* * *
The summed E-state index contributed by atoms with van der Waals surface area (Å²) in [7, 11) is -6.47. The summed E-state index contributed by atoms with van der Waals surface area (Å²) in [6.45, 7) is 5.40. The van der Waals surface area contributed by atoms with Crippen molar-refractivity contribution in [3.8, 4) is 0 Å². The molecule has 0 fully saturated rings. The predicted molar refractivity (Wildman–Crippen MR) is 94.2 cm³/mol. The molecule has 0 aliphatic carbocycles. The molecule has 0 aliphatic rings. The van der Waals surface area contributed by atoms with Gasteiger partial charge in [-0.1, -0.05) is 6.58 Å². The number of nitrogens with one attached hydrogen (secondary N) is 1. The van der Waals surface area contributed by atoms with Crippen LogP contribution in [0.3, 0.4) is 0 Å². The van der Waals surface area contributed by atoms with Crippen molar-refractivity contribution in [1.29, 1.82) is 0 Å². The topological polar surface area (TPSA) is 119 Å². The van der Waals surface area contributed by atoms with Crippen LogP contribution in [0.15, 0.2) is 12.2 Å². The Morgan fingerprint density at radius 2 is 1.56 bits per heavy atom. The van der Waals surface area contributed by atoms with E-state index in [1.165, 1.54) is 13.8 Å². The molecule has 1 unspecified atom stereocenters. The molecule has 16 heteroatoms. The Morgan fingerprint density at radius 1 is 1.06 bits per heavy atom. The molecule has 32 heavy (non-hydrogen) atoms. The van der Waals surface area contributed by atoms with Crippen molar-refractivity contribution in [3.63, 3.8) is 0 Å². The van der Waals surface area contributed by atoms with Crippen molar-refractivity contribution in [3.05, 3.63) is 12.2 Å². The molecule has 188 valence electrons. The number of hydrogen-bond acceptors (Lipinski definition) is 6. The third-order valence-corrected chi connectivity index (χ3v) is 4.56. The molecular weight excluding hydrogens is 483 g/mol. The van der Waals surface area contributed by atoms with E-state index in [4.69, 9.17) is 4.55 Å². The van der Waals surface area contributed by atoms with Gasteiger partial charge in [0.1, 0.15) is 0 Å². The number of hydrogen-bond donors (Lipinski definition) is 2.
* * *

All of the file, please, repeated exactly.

The summed E-state index contributed by atoms with van der Waals surface area (Å²) in [7, 11) is -6.47. The summed E-state index contributed by atoms with van der Waals surface area (Å²) in [6.45, 7) is 5.40. The van der Waals surface area contributed by atoms with Crippen molar-refractivity contribution in [3.8, 4) is 0 Å². The molecule has 0 fully saturated rings. The predicted molar refractivity (Wildman–Crippen MR) is 94.2 cm³/mol. The molecule has 0 aliphatic carbocycles. The molecule has 0 aliphatic rings. The van der Waals surface area contributed by atoms with Gasteiger partial charge in [-0.1, -0.05) is 6.58 Å². The number of nitrogens with one attached hydrogen (secondary N) is 1. The van der Waals surface area contributed by atoms with Crippen LogP contribution in [0.3, 0.4) is 0 Å². The van der Waals surface area contributed by atoms with Crippen molar-refractivity contribution in [1.29, 1.82) is 0 Å². The topological polar surface area (TPSA) is 119 Å². The van der Waals surface area contributed by atoms with Crippen LogP contribution in [0.15, 0.2) is 12.2 Å². The Morgan fingerprint density at radius 2 is 1.56 bits per heavy atom. The van der Waals surface area contributed by atoms with E-state index in [1.165, 1.54) is 13.8 Å². The molecule has 1 unspecified atom stereocenters. The molecule has 16 heteroatoms. The Morgan fingerprint density at radius 1 is 1.06 bits per heavy atom. The molecule has 32 heavy (non-hydrogen) atoms. The van der Waals surface area contributed by atoms with Crippen molar-refractivity contribution in [3.63, 3.8) is 0 Å². The van der Waals surface area contributed by atoms with Crippen molar-refractivity contribution in [3.05, 3.63) is 12.2 Å². The molecule has 188 valence electrons. The number of hydrogen-bond acceptors (Lipinski definition) is 6. The third-order valence-corrected chi connectivity index (χ3v) is 4.56. The molecular weight excluding hydrogens is 483 g/mol. The van der Waals surface area contributed by atoms with E-state index in [4.69, 9.17) is 4.55 Å². The van der Waals surface area contributed by atoms with Gasteiger partial charge in [0.1, 0.15) is 0 Å². The number of hydrogen-bond donors (Lipinski definition) is 2.